1st Quarter 2008



tennessee whiskey exports by market 2007 graph

 

market growth: selected countries graph

 

Tennessee Whiskey Exports:
The New Old Reliable (continued)

A peculiarity of the Jim Beam vs. Jack Daniels duopoly is that different foreign markets are dominated by one or the other brand. For example, the largest whiskey importer, Great Britain, is Jack Daniels country. Ninety percent of its imports come from Tennessee. (Great Britain purchases more than 15 percent of all American whiskey exports.) France, Spain, and South Africa — all top-10 American markets — buy more than 80 percent of their whiskey from Tennessee. Two-thirds of the American whiskey sold in Italy, the ninth-largest market, comes from Tennessee. Australia and the Netherlands, on the other hand, buy more than 80 percent of their American whiskey from Kentucky. Japan buys three-quarters from Kentucky. Canada, the second-largest whiskey market, is perhaps the most lopsided. Less than seven percent of its purchases come from Tennessee. Among the large markets, only Germany is relatively balanced, with a little less than 60 percent of sales in that market coming from Tennessee.

The vast majority of American whiskey is sold in Europe, Japan, and the other developed countries. Three-quarters of the sales go to these markets. However, there is great interest in China and the other newly industrializing countries. With wealth seems to come a taste for high-end whiskey. The largest developing markets are in East and Southeast Asia. Singapore and China each have purchased about $30 million worth of American whiskey through this April. For China, about 60 percent of this has come from Tennessee, while for Singapore, it’s about 40 percent. South Korea and Malaysia are the other major Asian markets. In the Middle East, Tennessee’s exports to Turkey have more than doubled over the past year, and the state’s whiskey sales in the United Arab Emirates are up more than 50 percent. The former eastern bloc states are also turning into very good markets. The only region of the world that seems indifferent is Latin America. Mexico remains a modest market, given its size and proximity to the U.S., and no South American state buys very much of the product. Chile is the leading importer of American whiskey, and it ranks only 22nd among America’s markets (and 33rd among Tennessee’s). Brazil, one of the most populated countries on the planet, has purchased less than $300,000 of Tennessee whiskey this year. It would be interesting to know why this area of the world has proved so resistant, whether it is the failure to market or simply different cultural attitudes, but it remains the largest nut to crack for whiskey exporters.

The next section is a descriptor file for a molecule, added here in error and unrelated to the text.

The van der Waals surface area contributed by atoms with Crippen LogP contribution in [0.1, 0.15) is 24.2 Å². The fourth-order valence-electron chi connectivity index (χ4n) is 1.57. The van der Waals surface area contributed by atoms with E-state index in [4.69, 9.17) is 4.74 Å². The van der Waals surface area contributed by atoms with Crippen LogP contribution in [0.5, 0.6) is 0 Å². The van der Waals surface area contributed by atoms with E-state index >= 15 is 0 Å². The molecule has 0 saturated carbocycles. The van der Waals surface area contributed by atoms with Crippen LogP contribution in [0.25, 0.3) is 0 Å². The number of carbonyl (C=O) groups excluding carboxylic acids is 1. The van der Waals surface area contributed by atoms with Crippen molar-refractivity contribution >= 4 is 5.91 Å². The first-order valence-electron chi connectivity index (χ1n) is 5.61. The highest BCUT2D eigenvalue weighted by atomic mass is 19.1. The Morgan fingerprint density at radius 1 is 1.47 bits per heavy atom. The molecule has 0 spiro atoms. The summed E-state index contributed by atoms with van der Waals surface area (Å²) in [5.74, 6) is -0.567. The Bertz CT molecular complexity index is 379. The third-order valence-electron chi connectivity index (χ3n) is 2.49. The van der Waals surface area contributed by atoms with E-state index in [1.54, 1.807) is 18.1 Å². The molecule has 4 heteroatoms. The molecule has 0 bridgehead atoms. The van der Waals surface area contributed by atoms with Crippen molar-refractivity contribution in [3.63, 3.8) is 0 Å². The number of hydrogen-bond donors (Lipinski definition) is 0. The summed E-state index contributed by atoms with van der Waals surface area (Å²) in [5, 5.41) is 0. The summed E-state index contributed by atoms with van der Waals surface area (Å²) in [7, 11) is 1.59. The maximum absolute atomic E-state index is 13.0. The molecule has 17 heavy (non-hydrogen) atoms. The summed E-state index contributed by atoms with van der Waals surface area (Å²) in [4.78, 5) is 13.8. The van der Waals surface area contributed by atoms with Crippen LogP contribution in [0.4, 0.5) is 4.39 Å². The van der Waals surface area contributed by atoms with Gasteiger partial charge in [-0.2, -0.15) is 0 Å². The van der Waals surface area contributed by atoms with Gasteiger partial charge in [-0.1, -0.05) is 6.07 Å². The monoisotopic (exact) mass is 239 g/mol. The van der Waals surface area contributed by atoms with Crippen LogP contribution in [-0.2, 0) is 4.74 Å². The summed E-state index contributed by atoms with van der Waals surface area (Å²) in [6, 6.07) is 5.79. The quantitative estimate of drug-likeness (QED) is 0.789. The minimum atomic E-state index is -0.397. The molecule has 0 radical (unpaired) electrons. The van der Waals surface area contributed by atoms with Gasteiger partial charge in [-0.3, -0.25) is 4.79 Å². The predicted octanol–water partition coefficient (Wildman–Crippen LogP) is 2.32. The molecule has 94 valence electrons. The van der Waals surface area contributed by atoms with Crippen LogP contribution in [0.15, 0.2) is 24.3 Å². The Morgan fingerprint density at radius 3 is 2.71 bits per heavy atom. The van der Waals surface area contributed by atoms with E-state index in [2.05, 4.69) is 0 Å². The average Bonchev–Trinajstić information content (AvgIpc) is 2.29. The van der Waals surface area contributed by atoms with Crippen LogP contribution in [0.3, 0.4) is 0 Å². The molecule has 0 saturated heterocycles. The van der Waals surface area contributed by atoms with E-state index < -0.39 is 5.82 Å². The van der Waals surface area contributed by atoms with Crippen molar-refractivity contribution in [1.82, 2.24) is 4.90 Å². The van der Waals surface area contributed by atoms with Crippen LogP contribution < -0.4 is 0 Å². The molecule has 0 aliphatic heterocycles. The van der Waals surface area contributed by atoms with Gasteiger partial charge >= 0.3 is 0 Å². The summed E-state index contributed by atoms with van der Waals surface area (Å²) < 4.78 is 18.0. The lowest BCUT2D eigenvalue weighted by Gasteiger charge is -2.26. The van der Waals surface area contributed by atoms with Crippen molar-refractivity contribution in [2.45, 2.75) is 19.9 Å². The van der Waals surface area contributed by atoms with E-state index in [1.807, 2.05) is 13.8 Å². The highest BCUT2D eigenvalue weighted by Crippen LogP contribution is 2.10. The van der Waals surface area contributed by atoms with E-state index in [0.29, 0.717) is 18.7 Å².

The current fall of the dollar has only brought more good news for these exporters. American whiskey is ever more competitive against Scotch, Irish whiskey, and other alternatives. For this reason, we should expect continued growth in what has become one of Tennessee’s premier exports. to trade report